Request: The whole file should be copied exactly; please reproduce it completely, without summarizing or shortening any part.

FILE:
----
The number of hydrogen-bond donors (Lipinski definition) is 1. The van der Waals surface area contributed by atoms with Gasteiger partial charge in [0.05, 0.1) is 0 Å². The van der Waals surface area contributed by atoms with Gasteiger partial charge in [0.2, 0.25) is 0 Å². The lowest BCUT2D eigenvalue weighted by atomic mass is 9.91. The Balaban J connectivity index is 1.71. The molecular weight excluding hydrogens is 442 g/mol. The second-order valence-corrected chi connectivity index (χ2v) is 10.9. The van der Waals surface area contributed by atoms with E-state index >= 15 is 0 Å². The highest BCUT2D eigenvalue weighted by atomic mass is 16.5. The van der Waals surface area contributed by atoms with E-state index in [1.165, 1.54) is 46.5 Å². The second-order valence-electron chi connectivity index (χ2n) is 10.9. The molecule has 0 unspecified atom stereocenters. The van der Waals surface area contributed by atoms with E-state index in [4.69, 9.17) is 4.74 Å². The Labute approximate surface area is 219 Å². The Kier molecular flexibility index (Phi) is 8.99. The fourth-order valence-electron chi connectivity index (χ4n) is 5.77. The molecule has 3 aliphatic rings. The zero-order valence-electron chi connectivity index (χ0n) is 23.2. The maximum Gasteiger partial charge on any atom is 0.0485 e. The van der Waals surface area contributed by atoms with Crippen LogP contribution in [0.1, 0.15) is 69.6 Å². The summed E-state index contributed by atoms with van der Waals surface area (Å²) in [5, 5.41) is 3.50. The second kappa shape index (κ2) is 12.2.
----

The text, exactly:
The number of hydrogen-bond donors (Lipinski definition) is 1. The van der Waals surface area contributed by atoms with Gasteiger partial charge in [0.05, 0.1) is 0 Å². The van der Waals surface area contributed by atoms with Gasteiger partial charge in [0.2, 0.25) is 0 Å². The lowest BCUT2D eigenvalue weighted by atomic mass is 9.91. The Balaban J connectivity index is 1.71. The molecular weight excluding hydrogens is 442 g/mol. The second-order valence-corrected chi connectivity index (χ2v) is 10.9. The van der Waals surface area contributed by atoms with E-state index >= 15 is 0 Å². The highest BCUT2D eigenvalue weighted by atomic mass is 16.5. The van der Waals surface area contributed by atoms with E-state index in [1.165, 1.54) is 46.5 Å². The second-order valence-electron chi connectivity index (χ2n) is 10.9. The molecule has 0 unspecified atom stereocenters. The van der Waals surface area contributed by atoms with E-state index in [4.69, 9.17) is 4.74 Å². The Labute approximate surface area is 219 Å². The Kier molecular flexibility index (Phi) is 8.99. The fourth-order valence-electron chi connectivity index (χ4n) is 5.77. The molecule has 3 aliphatic rings. The zero-order valence-electron chi connectivity index (χ0n) is 23.2. The maximum Gasteiger partial charge on any atom is 0.0485 e. The van der Waals surface area contributed by atoms with Crippen LogP contribution in [0.1, 0.15) is 69.6 Å². The summed E-state index contributed by atoms with van der Waals surface area (Å²) in [5, 5.41) is 3.50. The second kappa shape index (κ2) is 12.2.